Showing posts with label google. Show all posts
Showing posts with label google. Show all posts

Thursday, December 13, 2007

OpenSocial Alliance is here. Social Internet has changed.

It was just the end of October this year when we learned about another open standard alliance led by Google a move that was described as a "FaceBook killer". OpenSocial provides a common set of Application Interface (API) tools for social applications across multiple websites. With standard JavaScript and HTML, developers can now create rich interactive web applications, accessing data from other social networks, update feeds and create new mashed-up content.

Aiming for every social driven and user generated content website out there to implement the new standards, the OpenSocial alliance seek to change the way people are interacting with each other on the internet by removing some of the boundaries set by a chaosed freedom and commercial interests. Websites already implementing the new OpenSocial tools include highly popular websites such as MySpace,, Friendster, hi5, LinkedIn, Ning, Oracle and Orkut. Members of the alliance also include Plaxo,, Six Apart, Tianji, Viadeo, XING and many others. See them all here or check on the video below for interviews with some of OpenSocuial early industry adapters.

Google’s own social network, Orkut, is of course the one that Interests them most but a-la Google's style this is used mainly to give (a limited sandbox for OpenSocial development) rather than take (users from other websites by closing their cross platform communications capabilities). Furthermore, unlike Facebook which uses a proprietary language for their widgets, once you chose developing your new widget with OpenSocial you are totally free to use the best stuff Internet has to offer nowadays including Flash, html and javascript, or in other words - Ajax.

Even though latest figures show the impact on FaceBook's application market is yet minor, the OpenSocial alliance is just one of those things we can't understand how they did not exist until they did and it seems that Google just changed the rules of the game once again. Social Internet has changed. Adding the numbers and including the vast member pool of MySpace - FaceBook's mightiest competitor and an avid OpenSocial integrator - we get a "completely different picture of the combined OpenSocial sites compared to Facebook". A swift look at the above chart posted about a month an a half ago by Bill Tancer, General Manager of Global Research at Hitwise, tells the whole story in short: FaceBook - you took the closed course and got knocked out by the open one. Just like your Microsoft partner.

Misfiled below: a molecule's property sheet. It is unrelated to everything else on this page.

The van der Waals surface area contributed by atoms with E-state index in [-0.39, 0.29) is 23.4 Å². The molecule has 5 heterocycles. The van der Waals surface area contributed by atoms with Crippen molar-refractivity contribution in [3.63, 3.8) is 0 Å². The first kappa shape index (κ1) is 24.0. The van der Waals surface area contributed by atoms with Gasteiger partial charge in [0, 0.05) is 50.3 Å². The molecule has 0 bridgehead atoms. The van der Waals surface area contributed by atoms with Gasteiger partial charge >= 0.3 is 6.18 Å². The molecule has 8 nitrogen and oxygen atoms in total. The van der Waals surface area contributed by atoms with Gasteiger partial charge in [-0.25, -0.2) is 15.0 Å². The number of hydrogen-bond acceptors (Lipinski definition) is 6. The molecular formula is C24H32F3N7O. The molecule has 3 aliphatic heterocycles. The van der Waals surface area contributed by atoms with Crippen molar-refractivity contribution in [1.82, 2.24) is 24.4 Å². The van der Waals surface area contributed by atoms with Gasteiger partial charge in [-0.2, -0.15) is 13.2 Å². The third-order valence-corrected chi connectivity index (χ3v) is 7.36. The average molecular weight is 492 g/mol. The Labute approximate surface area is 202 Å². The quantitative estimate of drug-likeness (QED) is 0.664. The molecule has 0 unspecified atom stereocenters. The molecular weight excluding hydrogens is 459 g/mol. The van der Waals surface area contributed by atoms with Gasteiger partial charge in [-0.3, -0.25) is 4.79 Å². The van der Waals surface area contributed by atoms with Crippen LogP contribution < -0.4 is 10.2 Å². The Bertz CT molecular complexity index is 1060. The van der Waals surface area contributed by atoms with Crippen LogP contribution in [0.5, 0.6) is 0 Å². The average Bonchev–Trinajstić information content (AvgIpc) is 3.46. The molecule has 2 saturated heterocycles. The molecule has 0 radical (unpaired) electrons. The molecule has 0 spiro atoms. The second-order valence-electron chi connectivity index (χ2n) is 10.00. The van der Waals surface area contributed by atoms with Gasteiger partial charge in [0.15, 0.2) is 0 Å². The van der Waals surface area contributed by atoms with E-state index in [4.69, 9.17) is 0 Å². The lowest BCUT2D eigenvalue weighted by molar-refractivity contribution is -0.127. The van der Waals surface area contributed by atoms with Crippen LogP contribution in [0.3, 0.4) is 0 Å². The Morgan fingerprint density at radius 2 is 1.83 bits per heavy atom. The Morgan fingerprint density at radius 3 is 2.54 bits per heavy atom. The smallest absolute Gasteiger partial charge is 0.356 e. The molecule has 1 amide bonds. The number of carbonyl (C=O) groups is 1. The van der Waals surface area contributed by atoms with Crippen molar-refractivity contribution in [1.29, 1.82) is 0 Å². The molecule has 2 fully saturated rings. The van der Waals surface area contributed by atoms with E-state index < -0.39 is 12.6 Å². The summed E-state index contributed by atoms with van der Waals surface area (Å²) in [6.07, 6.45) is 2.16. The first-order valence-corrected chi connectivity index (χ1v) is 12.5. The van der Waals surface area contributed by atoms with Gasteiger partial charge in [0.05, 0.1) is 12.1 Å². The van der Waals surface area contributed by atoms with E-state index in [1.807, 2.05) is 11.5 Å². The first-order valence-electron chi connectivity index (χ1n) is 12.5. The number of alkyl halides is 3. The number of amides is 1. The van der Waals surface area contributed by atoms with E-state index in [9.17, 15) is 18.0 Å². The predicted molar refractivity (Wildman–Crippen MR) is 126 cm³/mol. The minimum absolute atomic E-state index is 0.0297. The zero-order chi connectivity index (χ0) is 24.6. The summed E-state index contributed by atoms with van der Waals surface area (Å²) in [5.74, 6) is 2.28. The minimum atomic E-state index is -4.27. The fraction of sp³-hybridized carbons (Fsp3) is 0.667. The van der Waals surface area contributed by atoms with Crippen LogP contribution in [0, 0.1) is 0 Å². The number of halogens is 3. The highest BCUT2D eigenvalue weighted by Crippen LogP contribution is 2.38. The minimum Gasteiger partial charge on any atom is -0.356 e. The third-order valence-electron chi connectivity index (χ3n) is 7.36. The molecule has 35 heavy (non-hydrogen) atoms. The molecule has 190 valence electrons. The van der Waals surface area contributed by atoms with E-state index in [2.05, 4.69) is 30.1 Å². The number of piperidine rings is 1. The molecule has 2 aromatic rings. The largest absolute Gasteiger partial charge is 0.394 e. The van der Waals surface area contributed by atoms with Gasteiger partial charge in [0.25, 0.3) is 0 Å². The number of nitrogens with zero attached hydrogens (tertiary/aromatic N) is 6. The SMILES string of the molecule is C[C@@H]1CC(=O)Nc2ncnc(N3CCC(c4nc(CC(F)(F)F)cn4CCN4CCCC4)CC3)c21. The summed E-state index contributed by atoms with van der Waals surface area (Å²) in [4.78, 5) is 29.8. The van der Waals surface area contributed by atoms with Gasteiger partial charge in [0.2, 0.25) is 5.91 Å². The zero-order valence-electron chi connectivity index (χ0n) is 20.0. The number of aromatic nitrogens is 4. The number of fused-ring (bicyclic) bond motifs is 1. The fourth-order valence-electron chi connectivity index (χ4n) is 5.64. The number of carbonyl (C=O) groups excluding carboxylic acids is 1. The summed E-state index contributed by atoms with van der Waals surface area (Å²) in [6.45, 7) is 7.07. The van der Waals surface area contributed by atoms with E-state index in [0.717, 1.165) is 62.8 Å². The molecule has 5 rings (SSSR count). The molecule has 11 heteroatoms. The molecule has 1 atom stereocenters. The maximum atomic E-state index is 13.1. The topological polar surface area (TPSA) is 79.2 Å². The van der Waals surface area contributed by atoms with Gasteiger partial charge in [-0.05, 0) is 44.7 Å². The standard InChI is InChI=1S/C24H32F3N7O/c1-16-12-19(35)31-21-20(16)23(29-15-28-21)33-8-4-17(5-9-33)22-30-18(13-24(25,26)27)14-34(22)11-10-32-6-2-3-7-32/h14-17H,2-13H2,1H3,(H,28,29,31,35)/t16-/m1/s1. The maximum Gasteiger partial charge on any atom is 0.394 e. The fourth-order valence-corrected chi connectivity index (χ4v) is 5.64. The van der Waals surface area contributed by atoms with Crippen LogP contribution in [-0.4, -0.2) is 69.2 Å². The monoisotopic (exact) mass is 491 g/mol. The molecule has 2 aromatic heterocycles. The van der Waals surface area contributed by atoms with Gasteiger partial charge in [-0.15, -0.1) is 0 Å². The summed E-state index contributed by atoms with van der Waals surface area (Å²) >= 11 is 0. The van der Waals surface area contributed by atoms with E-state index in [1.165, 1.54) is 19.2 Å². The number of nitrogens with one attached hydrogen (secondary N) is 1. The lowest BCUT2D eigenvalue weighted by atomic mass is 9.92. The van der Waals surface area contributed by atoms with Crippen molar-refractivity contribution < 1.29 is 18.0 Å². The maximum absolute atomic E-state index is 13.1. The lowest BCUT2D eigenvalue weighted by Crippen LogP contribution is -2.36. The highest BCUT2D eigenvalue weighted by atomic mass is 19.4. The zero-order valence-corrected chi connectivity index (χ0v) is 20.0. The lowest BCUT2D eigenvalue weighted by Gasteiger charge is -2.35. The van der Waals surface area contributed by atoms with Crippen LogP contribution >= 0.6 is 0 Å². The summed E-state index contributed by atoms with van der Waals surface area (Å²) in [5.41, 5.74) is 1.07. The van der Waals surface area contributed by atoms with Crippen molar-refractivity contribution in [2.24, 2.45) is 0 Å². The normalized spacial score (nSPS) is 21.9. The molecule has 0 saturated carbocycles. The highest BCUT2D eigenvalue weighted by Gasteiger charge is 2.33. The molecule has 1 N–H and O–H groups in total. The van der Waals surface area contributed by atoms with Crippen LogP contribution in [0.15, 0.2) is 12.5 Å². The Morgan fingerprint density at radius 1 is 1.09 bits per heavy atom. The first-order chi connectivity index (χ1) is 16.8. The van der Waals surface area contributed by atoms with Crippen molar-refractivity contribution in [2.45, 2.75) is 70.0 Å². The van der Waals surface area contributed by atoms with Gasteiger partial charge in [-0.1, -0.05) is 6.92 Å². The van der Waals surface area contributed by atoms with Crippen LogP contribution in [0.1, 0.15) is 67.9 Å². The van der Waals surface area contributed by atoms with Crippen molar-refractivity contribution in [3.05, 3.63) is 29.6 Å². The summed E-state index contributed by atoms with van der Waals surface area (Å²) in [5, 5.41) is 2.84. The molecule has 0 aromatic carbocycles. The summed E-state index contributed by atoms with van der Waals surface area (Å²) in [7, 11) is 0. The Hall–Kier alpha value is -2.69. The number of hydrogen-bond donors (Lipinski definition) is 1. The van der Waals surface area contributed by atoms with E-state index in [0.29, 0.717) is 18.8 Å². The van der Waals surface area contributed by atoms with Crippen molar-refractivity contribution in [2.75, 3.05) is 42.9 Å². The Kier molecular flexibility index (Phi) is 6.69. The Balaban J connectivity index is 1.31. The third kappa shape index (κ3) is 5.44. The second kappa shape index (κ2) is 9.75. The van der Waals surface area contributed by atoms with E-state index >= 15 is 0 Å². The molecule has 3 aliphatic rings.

Wednesday, November 7, 2007

Open Handset Alliance: an Android bad guys did not expect.

The hints kept coming. After unveiling Android, their new mobile phone software, it appears that Google's plans go way beyond another proprietary new software. Instead a consortium of top tier wireless companies is already on the run, developing Android to be "the first complete, open, and free mobile platform" As Linux for mobile still has some troubles gaining an honorable spot, and giving the history of previous Google attempts to move things around, allow me to bet this might work and the world of mobile computing is about to be changed completely.

Companies in the alliance, already counting more than 30, say their purpose is to "accelerate innovation in mobile and offer consumers a richer, less expensive, and better mobile experience" and plan on releasing an access software development kit next week. Yesterday we learned that Federal Communications Chairman Kevin Martin supports Google's Open Handset Alliance saying "more openness, at the network, device, or application level, helps foster innovation and enhances consumers' freedom and choice in purchasing wireless service." More about the new open platform for mobile phones and the Open Handset Alliance in this official video.

According to InformationWeek Google partners include T-Mobile, HTC, Qualcomm and Motorola. "Google is picking holes in the traditional hegemony of telecommunications providers," says Google analyst and author Stephen Arnold. "This is just using what Google's already got. There will be much more to come." Google refer to their Android platform "the first truly open and comprehensive platform for mobile devices."

Google's Android competes directly with other smartphone software available in the market today. This include software from Apple, Microsoft, Nokia, Palm, and Research in Motion. According to CNET the new Android platform consists of "an operating system, middleware, a user-friendly interface, and applications." and we can expect the first Android phones to be purchased sometimes between June to December 2008. There you have it - one Android the bad guys did not expect.

As opposed to mobile operating systems, Android will not be tied to a specific device but will support a long list of devices from major players such as Motorola, HTC, Samsung, and LG as well as Wind River Systems Inc. that joined the alliance as a Linux commercialization partner. A minimum of 200MHz ARM 9 processor is required to run the new system, promised to be "flexible, compatible with small or large screens, keyboards and other input methods."

According to Wikipedia an Android is "a robot designed to resemble a human, usually both in appearance and behavior". The term was first mentioned by Albertus Magnus in 1270 and was popularized by the French writer Villiers in his 1886 novel L'Ève future. I wonder what Magnus would have to say about the new Android.

Wednesday, October 31, 2007

October's Triple Google Dance: eliminating Paid Link industry?